24. [...] and more times I was no longer hovering over links because it was just bugging the hell out of me. Turns out I’m not the only one. Now I’m not being as vitriolic as good ol’ Christian (bless [...]

  25. [...] the image takes over and this throws the reader out. A few other articles discuss this problem, Lorelle and Planet [...]

  26. [...] I wish they would, and apparently I’m not the only one. The somewhat famous WordPress blogger Lorelle sums up my thoughts on Snap previews: “Do they really need to see a tiny thumbnail view of [...]

  27. [...] actually paying people a lot of money, or why would wordpress.com think it’s a good idea to enable Snap Preview Anywhere on all wordpress.com blogs? posted January 11th, 2007 at [...]

  28. [...] that dreadful thing! I just went through my blog through the eyes of a visitor, and I realised that Lorelle had a good point – ‘remove the darn thing, its a [...]

  29. [...] a while. But it looks like not everyone is happy with this. Fellow WordPress.com blogger Lorelle dislikes Snap Preview saying: I’ve also stumbled across these link previews and find them not just annoying and [...]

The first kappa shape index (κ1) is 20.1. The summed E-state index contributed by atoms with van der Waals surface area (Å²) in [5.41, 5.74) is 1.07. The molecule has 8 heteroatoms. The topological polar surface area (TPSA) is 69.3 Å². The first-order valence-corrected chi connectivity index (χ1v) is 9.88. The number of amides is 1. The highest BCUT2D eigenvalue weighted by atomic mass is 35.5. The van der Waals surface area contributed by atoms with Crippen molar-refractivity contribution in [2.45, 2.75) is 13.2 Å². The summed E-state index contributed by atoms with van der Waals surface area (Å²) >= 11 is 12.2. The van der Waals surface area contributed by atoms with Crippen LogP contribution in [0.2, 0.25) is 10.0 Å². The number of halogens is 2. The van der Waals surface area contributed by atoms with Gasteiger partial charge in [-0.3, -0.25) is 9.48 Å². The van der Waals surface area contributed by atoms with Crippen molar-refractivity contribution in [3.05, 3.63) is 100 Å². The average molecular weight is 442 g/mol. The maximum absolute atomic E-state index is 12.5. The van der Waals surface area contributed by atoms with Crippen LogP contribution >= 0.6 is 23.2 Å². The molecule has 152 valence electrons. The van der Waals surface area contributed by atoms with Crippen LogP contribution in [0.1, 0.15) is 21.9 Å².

30. [...] also found this compelling article on why not to use the [...]

  31. [...] listening to your comments and especially after reading the article that Jester linked to, I have decided to get rid of the Snap Preview Anywhere function.  For [...]

  32. [...] Lorelle is one of the main objectors to Snap. She writes, Think this gimmick through, folks. Do you really need this bell and whistle on your blog? It’s a nice gimmick, but if you have given people enough information about the link you are offering, isn’t that enough? Do they really need to see a tiny thumbnail view of the page they might visit? You can’t read the text, so what will a little picture tell you? It’s a pretty site, so make sure and visit it? Some of the most valuable sites I’ve found on the web are not pretty. [...]

  33. [...] auf den Geist. Es nervt und bringt keinen erkennbaren Nutzen, zumindest nicht in meinen Augen. Und damit stehe ich nicht allein da. Was bringt es Einem, das Design einer Seite zu sehen, bevor man auf den Link klickt (oder auch [...]

  34. [...] The look, layout, and content of your blog influences our judgment as to the quality of the content, or so sayeth the promoters of web page preview links. [...]